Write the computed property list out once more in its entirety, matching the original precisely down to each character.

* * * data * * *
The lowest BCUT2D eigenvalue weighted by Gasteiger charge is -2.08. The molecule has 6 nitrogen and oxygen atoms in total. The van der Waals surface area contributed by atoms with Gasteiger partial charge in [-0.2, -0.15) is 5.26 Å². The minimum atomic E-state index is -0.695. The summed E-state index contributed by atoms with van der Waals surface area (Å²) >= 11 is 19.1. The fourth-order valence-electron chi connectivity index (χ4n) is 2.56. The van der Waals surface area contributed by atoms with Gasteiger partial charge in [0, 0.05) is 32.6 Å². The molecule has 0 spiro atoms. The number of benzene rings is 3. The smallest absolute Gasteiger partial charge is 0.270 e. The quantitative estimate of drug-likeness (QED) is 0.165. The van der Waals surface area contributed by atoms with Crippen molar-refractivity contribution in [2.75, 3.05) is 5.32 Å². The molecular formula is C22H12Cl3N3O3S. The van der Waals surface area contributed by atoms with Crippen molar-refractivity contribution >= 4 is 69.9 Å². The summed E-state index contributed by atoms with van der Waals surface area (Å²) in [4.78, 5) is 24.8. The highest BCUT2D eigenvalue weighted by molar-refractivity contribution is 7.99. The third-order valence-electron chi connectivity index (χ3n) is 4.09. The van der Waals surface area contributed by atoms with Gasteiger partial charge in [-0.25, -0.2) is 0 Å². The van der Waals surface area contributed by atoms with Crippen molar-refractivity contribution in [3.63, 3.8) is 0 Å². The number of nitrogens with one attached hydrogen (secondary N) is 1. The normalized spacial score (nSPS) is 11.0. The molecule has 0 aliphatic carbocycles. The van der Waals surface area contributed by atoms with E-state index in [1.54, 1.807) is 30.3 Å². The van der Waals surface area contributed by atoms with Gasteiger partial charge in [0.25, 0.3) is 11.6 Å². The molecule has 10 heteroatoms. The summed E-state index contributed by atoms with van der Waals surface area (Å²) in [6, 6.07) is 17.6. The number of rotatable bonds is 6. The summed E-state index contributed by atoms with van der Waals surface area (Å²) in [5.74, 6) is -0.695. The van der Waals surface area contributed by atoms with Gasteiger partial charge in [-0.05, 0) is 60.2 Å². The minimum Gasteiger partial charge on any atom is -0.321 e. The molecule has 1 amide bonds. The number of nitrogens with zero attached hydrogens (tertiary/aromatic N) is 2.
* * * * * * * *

The lowest BCUT2D eigenvalue weighted by Gasteiger charge is -2.08. The molecule has 6 nitrogen and oxygen atoms in total. The van der Waals surface area contributed by atoms with Gasteiger partial charge in [-0.2, -0.15) is 5.26 Å². The minimum atomic E-state index is -0.695. The summed E-state index contributed by atoms with van der Waals surface area (Å²) >= 11 is 19.1. The fourth-order valence-electron chi connectivity index (χ4n) is 2.56. The van der Waals surface area contributed by atoms with Gasteiger partial charge in [0, 0.05) is 32.6 Å². The molecule has 0 spiro atoms. The number of benzene rings is 3. The smallest absolute Gasteiger partial charge is 0.270 e. The quantitative estimate of drug-likeness (QED) is 0.165. The van der Waals surface area contributed by atoms with Crippen molar-refractivity contribution in [2.75, 3.05) is 5.32 Å². The molecular formula is C22H12Cl3N3O3S. The van der Waals surface area contributed by atoms with Crippen molar-refractivity contribution >= 4 is 69.9 Å². The summed E-state index contributed by atoms with van der Waals surface area (Å²) in [4.78, 5) is 24.8. The highest BCUT2D eigenvalue weighted by molar-refractivity contribution is 7.99. The third-order valence-electron chi connectivity index (χ3n) is 4.09. The van der Waals surface area contributed by atoms with Gasteiger partial charge in [-0.25, -0.2) is 0 Å². The van der Waals surface area contributed by atoms with Crippen molar-refractivity contribution in [3.63, 3.8) is 0 Å². The number of nitrogens with one attached hydrogen (secondary N) is 1. The normalized spacial score (nSPS) is 11.0. The molecule has 0 aliphatic carbocycles. The van der Waals surface area contributed by atoms with E-state index in [1.54, 1.807) is 30.3 Å². The van der Waals surface area contributed by atoms with Gasteiger partial charge in [0.25, 0.3) is 11.6 Å². The molecule has 10 heteroatoms. The summed E-state index contributed by atoms with van der Waals surface area (Å²) in [6, 6.07) is 17.6. The number of rotatable bonds is 6. The summed E-state index contributed by atoms with van der Waals surface area (Å²) in [5.74, 6) is -0.695. The van der Waals surface area contributed by atoms with Gasteiger partial charge in [-0.05, 0) is 60.2 Å². The minimum Gasteiger partial charge on any atom is -0.321 e. The molecule has 1 amide bonds. The number of nitrogens with zero attached hydrogens (tertiary/aromatic N) is 2.